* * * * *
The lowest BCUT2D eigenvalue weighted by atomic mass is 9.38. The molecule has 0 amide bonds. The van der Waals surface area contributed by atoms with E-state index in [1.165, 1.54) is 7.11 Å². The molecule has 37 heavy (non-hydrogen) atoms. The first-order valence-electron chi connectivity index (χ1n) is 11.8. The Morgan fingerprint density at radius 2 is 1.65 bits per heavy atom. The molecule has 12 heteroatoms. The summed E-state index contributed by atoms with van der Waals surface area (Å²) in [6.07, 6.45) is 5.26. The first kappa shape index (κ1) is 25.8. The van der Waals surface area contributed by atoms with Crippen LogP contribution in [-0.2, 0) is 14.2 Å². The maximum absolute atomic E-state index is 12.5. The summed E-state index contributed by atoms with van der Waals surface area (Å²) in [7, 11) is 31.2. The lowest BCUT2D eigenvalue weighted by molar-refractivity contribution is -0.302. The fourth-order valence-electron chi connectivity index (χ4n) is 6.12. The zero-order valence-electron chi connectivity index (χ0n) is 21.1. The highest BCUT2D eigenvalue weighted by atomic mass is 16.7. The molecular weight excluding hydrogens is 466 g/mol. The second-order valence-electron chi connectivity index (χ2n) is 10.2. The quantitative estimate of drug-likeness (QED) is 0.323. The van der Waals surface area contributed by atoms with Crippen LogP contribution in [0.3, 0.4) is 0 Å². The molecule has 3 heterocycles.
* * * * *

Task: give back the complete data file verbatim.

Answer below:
The lowest BCUT2D eigenvalue weighted by atomic mass is 9.38. The molecule has 0 amide bonds. The van der Waals surface area contributed by atoms with E-state index in [1.165, 1.54) is 7.11 Å². The molecule has 37 heavy (non-hydrogen) atoms. The first-order valence-electron chi connectivity index (χ1n) is 11.8. The Morgan fingerprint density at radius 2 is 1.65 bits per heavy atom. The molecule has 12 heteroatoms. The summed E-state index contributed by atoms with van der Waals surface area (Å²) in [6.07, 6.45) is 5.26. The first kappa shape index (κ1) is 25.8. The van der Waals surface area contributed by atoms with Crippen LogP contribution in [-0.2, 0) is 14.2 Å². The maximum absolute atomic E-state index is 12.5. The summed E-state index contributed by atoms with van der Waals surface area (Å²) in [7, 11) is 31.2. The lowest BCUT2D eigenvalue weighted by molar-refractivity contribution is -0.302. The fourth-order valence-electron chi connectivity index (χ4n) is 6.12. The zero-order valence-electron chi connectivity index (χ0n) is 21.1. The highest BCUT2D eigenvalue weighted by atomic mass is 16.7. The molecular weight excluding hydrogens is 466 g/mol. The second-order valence-electron chi connectivity index (χ2n) is 10.2. The quantitative estimate of drug-likeness (QED) is 0.323. The van der Waals surface area contributed by atoms with Crippen LogP contribution in [0.3, 0.4) is 0 Å². The molecule has 3 heterocycles.